Is it too cliché to start this with a contemplative statement like “I can’t believe we’ve already been cruising for a year” or “This year has really flown by” or maybe “can you believe our boat’s still floating after a whole year”? It’s hard not to because that’s precisely how I feel. I distinctly remember slicing through our sacrificial dockline with a machete at Shilshole Marina and hopping aboard with a last wave to our friends gathered on the dock. That could not possibly have been 12 months ago.
On the other hand, we’ve experienced a lifetime’s worth in this one short year (still too cliché?). We have sailed with whales and snorkeled with sea lions. We have varnished teak and changed fuel filters. We have ripped sails and chafed through lines. We have motored too many miles and ate too many tacos. We have made bonfires and lit fireworks. We have surfed down swell and bashed through chop. We have cried in frustration and cried in laughter. We have missed friends and family and found a new community.
It will take years, I’d imagine, to synthesize all of these experiences into the snapshots, the lessons and the knowledge we carry forward, but even from this front row vantage point, I can see the outline of our priorities changing, our confidence swelling and our knowledge solidifying. We have accumulated many valuable insights, including:
Since I machete-d through our dock lines 12 months ago, we have traveled 4,636 nautical miles on Halcyon, which took us about 923 hours, including all the stops to put up sails, fix the engine, swim with sea turtles and cool off in the deep blue water. This comes out to an average speed of just over 5 knots. And here’s the embarrassing truth. Of those 923 hours of travel, we sailed only 397 of them, or 43%.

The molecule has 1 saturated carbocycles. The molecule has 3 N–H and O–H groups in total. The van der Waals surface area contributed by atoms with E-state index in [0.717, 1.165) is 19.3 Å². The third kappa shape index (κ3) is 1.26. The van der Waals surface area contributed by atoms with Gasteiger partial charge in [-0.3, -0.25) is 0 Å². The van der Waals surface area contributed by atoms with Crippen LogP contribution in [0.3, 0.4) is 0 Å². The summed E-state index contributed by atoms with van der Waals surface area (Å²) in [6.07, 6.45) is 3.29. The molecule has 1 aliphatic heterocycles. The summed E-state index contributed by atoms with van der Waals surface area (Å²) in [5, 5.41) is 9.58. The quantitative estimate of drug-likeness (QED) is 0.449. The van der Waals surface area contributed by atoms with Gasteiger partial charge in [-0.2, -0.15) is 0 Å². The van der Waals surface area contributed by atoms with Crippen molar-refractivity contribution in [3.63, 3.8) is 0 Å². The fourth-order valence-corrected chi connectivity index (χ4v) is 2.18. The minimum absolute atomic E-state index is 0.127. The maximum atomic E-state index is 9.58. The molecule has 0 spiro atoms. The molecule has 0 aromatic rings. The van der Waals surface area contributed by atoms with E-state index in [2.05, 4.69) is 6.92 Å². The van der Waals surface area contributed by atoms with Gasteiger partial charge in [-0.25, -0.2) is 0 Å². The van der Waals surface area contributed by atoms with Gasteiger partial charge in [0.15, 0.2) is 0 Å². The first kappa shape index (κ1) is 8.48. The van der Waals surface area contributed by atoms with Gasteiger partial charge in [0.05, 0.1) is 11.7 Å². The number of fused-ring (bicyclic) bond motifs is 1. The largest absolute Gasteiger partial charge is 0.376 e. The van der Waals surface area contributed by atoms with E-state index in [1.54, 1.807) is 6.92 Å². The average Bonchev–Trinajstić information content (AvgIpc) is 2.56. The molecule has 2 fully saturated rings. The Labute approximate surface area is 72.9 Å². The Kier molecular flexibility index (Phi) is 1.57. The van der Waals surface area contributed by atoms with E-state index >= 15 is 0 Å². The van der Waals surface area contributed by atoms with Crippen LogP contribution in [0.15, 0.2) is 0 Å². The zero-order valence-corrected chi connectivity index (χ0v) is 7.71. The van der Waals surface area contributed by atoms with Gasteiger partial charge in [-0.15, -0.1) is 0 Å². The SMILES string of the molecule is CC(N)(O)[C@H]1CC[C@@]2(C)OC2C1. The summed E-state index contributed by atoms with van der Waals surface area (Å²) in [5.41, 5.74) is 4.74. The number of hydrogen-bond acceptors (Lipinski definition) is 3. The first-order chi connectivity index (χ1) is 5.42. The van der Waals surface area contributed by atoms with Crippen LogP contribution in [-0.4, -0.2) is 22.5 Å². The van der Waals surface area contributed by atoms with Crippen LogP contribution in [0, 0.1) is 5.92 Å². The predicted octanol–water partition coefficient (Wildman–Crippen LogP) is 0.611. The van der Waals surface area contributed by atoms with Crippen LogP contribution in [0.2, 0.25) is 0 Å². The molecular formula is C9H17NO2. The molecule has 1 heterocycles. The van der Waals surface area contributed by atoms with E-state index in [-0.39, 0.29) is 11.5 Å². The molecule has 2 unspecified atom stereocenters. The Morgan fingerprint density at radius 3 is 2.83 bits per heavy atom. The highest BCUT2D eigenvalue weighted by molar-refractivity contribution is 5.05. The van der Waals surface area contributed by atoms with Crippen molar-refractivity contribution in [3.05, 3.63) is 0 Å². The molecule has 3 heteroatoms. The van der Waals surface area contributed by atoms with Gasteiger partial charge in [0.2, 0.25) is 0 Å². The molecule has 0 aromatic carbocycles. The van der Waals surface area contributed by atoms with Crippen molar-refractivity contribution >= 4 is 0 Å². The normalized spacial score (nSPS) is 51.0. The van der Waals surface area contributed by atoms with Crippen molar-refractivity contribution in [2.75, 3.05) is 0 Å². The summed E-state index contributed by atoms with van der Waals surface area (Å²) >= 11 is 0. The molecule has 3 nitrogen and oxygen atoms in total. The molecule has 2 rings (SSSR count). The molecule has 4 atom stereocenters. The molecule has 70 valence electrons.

This is an awkward statistic for me. We live and cruise on a SAILboat so that we can SAIL, not motor for days on end. I could easily justify this lopsided fraction with intelligent-sounding comments like “Southern Mexico is known for flukey winds, it’s common that cruisers motor through this stretch” or “when bad weather is coming in behind you, the safest decision is to fire up the motor and get to protection quickly”. But the reality is much simpler than that: it turns out we are destination cruisers.
There are the cruisers that love to be at sea, to be untethered from land and bobbing in the ocean regardless of (or maybe due to) the storms, the swell, the heat, the rain, the lightening, the sleep deprivation and the tight quarters. And then there are those that accept the passages as a means to get to the destinations. That’s us. Not to say passages can’t be wonderful joyful experiences, sometimes they truly are. It’s just that we’d rather be anchored, free to roam and jump in and socialize and sleep through the night. Which means if our speed drops and sails flog, we are quicker than the “passage cruisers” to furl sails and crank up the motor. We want to get there.